(3) The small business B&O tax credit. Persons subject to the B&O tax may be eligible to claim a small business B&O tax credit against the amount of B&O tax otherwise due. The small business B&O tax credit operates completely independent of the public utility tax exemption described above in subsection (2) of this rule. RCW 82.04.4451 authorizes the department to create a tax credit table for use by all taxpayers when determining the amount of their small business B&O tax credit. Taxpayers must use the tax credit table to determine the appropriate amount of their small business B&O tax credit. A tax credit table for each of the monthly, quarterly, and annual reporting frequencies is provided in subsection (7) of this rule. The statute provides that taxpayers who use the tables will not owe any more tax than if they used the statutory credit formula to determine the amount of the credit.
(a) How is the credit applied if a business does not operate during the entire tax reporting period? The small business B&O tax credit applies to the entire reporting period, even though the business may not have been operating during the entire period.
(b) Can a husband and wife or partners in a state
registered domestic partnership both take the credit? Spouses
or state registered domestic partners operating distinct and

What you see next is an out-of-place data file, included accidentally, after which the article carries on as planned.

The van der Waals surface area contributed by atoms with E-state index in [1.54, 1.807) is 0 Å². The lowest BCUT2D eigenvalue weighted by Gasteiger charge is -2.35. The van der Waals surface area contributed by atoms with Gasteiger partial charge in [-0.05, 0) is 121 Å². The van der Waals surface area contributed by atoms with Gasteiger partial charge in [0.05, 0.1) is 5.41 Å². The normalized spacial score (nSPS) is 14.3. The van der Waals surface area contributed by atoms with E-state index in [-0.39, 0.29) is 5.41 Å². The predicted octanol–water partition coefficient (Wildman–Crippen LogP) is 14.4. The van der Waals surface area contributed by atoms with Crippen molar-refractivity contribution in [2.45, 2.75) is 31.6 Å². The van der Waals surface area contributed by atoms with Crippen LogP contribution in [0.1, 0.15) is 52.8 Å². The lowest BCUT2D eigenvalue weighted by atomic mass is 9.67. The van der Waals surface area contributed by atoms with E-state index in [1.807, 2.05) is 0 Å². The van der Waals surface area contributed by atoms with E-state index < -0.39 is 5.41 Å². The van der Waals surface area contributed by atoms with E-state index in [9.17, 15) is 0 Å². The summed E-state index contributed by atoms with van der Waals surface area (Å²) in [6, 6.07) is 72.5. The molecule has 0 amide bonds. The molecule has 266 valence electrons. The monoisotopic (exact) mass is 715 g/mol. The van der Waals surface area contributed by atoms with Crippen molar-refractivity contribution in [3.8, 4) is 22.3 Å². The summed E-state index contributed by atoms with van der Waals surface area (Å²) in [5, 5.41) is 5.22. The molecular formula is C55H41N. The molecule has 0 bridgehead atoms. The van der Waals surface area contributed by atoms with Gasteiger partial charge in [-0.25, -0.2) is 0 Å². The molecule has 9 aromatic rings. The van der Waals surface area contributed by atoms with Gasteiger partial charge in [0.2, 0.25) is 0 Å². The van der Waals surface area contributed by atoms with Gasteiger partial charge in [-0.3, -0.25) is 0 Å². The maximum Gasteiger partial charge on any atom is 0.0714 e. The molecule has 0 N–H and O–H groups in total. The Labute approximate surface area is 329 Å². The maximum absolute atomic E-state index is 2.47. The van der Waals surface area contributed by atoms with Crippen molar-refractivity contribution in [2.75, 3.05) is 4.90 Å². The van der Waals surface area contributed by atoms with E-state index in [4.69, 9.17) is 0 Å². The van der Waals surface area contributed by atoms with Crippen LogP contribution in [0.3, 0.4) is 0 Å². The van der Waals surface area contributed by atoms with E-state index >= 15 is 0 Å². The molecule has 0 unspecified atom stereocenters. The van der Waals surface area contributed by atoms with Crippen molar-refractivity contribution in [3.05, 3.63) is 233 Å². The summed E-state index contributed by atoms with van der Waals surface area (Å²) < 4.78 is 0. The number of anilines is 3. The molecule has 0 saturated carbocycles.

separate businesses are each eligible for the small business
B&O tax credit. For both spouses or both domestic partners to
qualify, each must have a separate tax reporting number and
their)) his or her own business tax returns.
(c) How do I determine the amount of the credit? Taxpayers eligible for the small business B&O tax credit must follow the steps outlined in subsection (5) of this rule to determine the amount of credit available. Taxpayers who have other B&O tax credits to apply on a tax return, in addition to the small business B&O tax credit, may use the multiple B&O tax credit worksheet in subsection (4) of this rule before determining the amount of small business B&O tax credit available. Subsection (7) of this rule contains the tax credit tables that correspond with the monthly, quarterly, and annual reporting frequencies.
(d) Can I carryover the small business B&O tax credit to future tax reporting periods? Use of the small business B&O tax credit may not result in a B&O tax liability of less than zero, and thus there will be no unused credit.
(e) Do I have to report and pay retail sales tax even if I do not owe any B&O tax? Persons making retail sales must collect and pay all applicable retail sales taxes even if B&O tax is not due. There is no comparable retail sales tax exemption.